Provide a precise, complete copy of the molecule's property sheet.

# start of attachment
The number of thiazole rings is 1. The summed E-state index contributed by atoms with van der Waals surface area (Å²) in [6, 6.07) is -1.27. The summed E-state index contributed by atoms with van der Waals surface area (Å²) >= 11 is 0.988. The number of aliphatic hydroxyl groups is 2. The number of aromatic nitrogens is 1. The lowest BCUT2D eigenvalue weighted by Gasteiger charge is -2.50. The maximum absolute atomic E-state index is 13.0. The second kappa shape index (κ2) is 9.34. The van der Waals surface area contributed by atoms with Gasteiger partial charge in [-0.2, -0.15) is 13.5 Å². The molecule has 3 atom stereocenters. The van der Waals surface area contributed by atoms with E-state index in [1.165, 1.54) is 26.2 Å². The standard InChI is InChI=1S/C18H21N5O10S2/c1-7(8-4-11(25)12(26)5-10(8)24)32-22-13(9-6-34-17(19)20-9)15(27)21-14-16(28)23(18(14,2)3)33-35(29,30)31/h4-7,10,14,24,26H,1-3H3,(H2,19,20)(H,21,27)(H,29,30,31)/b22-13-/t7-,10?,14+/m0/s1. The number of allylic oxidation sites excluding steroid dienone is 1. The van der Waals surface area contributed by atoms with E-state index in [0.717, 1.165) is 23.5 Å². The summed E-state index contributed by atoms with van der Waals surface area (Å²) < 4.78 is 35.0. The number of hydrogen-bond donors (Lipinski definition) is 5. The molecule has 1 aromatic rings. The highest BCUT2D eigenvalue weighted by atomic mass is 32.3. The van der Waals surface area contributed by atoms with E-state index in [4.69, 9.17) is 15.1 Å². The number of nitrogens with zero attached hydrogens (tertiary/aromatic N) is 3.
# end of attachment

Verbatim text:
The number of thiazole rings is 1. The summed E-state index contributed by atoms with van der Waals surface area (Å²) in [6, 6.07) is -1.27. The summed E-state index contributed by atoms with van der Waals surface area (Å²) >= 11 is 0.988. The number of aliphatic hydroxyl groups is 2. The number of aromatic nitrogens is 1. The lowest BCUT2D eigenvalue weighted by Gasteiger charge is -2.50. The maximum absolute atomic E-state index is 13.0. The second kappa shape index (κ2) is 9.34. The van der Waals surface area contributed by atoms with Gasteiger partial charge in [-0.2, -0.15) is 13.5 Å². The molecule has 3 atom stereocenters. The van der Waals surface area contributed by atoms with E-state index in [1.165, 1.54) is 26.2 Å². The standard InChI is InChI=1S/C18H21N5O10S2/c1-7(8-4-11(25)12(26)5-10(8)24)32-22-13(9-6-34-17(19)20-9)15(27)21-14-16(28)23(18(14,2)3)33-35(29,30)31/h4-7,10,14,24,26H,1-3H3,(H2,19,20)(H,21,27)(H,29,30,31)/b22-13-/t7-,10?,14+/m0/s1. The number of allylic oxidation sites excluding steroid dienone is 1. The van der Waals surface area contributed by atoms with E-state index in [0.717, 1.165) is 23.5 Å². The summed E-state index contributed by atoms with van der Waals surface area (Å²) < 4.78 is 35.0. The number of hydrogen-bond donors (Lipinski definition) is 5. The molecule has 1 aromatic rings. The highest BCUT2D eigenvalue weighted by atomic mass is 32.3. The van der Waals surface area contributed by atoms with E-state index in [4.69, 9.17) is 15.1 Å². The number of nitrogens with zero attached hydrogens (tertiary/aromatic N) is 3.